In Japan, just too many people assume that because I am Caucasian I am an 'English-speaking American'. Well, over half of all the world's Caucasians are European, and not even all American speak English.

    I have not had this problem only in Japan. While travelling around Asia, I have met people in almost every country assuming that I was American or Australian just because there were a lot of tourists from these countries in that place. Some people ask first, of course, but not all. In Japan it seems that a majority of the people just think "gaijin" when they see a Caucasian and hardly care where they are from unless they intend to become friends (and sometimes even in spite of that).

    I still can't not image why you would be proud to claim PR residence here if in fact you had all these troubles while living here. Do you enjoy pain and frustration so much?
    I wanted to test whether becoming a permanent resident would make any difference or not. Actually I enjoyed my 2 first years in Japan. The 3rd wasn't bad. The 4th and 5th were the worst and getting worse with time, so I decided to leave as I had had enough.

  18. #68
    Junior Member DoctorP's Avatar
    Join Date
    Jun 3, 2004
    Age
    49
    Posts
    198
    all of that said, you have to admit that you are an English speaking caucasian...so they are at least partly right!

  19. #69
    Junior Member DoctorP's Avatar
    Join Date
    Jun 3, 2004
    Age
    49
    Posts
    198
    Quote Originally Posted by Maciamo
    and not even all American speak English.

    did you really type this? AFAIK, the only Americans that do not speak English would be naturalized Americans, and they do have to take a literacy test. Whether or not they pass the test is for another thread all together.

  20. #70
    Twirling dragon Maciamo's Avatar
    Join Date
    Jul 17, 2002
    Location
    ¼‹ž
    Posts
    2,434
    Quote Originally Posted by CC1
    It was addressed to you. The reason being that numerous times you stressed how rude people were to not assume you could in fact speak the language of their home country (namely Japan). I did this exact thing being that I was in the US and addressing a Japanese person in Japanese. (assuming that he could not speak English). Add to that, everytime he spoke English I continued to answer in Japanese. From many of your previous posts on this forum, I was extremely rude by refusing to speak in the language chosen by the foreigner to communicate with.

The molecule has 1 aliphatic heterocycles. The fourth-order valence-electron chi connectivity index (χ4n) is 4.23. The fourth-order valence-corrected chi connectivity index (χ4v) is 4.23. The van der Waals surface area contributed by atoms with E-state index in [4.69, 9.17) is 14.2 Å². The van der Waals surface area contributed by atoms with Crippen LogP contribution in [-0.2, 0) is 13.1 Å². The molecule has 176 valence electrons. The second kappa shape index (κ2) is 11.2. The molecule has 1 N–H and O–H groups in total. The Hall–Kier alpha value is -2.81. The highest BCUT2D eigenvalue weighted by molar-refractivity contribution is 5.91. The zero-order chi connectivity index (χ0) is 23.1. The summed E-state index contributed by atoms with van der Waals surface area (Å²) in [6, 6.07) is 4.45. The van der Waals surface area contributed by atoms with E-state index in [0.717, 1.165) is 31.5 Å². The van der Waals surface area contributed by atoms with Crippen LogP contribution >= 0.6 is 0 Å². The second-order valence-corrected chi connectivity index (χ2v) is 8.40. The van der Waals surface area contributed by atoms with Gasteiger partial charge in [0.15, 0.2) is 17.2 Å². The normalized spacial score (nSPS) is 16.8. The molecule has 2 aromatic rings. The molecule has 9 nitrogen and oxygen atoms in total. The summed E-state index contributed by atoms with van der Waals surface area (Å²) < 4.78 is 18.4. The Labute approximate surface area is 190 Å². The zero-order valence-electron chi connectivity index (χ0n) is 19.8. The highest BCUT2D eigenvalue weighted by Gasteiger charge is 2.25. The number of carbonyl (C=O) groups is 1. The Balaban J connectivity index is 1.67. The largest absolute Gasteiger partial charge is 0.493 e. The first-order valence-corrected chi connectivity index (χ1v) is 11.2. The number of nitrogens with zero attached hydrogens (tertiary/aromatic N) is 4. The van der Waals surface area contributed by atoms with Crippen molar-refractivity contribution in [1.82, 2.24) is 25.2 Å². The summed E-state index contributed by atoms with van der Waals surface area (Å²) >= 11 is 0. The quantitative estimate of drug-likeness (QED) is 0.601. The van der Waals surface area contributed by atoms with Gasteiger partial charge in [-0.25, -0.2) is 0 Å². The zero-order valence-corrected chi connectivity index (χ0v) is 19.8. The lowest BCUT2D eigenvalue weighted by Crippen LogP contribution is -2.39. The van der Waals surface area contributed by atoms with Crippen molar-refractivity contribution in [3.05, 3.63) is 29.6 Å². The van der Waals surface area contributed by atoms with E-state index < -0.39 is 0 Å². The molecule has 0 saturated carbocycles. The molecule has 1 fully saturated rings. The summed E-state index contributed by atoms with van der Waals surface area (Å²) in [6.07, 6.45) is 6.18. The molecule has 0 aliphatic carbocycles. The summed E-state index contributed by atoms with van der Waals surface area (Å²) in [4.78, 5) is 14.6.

By reading your response, I can not understand why you would become so irate with the Japanese while you were living in Japan. What I did was the same, but you see no problem with it?
    But you were in a plane (between Japan and the US, was it ?), so in an international zone. First, that doesn't count as being in any particular country. Secondly, you are still not getting my point at all. I don't have any problem with having a conversation in English with a Japanese in Japan, as long as they know that I do speak English. Of course, as an English teacher I had many opportunities to speak English with many Japanese. That doesn't bother me. There are 3 things that bother me :

    1) that they assume on looks only (without having any information about where I am from or what language I speak) that because I am a Caucasian I automatically am an English speaker. I have family members that cannot speak English or not well. I am being offended at the assumption that all Caucasian speak English on behalf of all non (native) English speakers in Europe (i.e. 85% of all Europeans).

    2) that they assume that because I am Caucasian, I cannot speak Japanese (again without asking), as if Caucasian people were too stupid to be able to speak Japanese. This is all the more vexing when it is a Japanese fluent in English that tells you that, because although they were able to learn English, they think that you most probably are not able to learn Japanese. This is a kind of complex of superiority shared by many Japanese. How many times have you heard Japanese people saying that Japanese is more difficult to learn than English ? They usually agree that English is difficult for them, but that Japanese must then be impossible for foreigners to learn ! Sorry but that is a racist assumption.

    3) that when I address some in Japanese, they feign not to understand. When I repeat, they make gestures or say "no English". That would be ok if they answer back in English if they knew I spoke English. I am French speakers friends who speak well Japanese but not English. It is very annoying to them when they ask something in Japanese and get an answer in English. Then when they say "eigo ga wakaranai" the Japanese tend not to believe them and laughing at what they thought was a joke.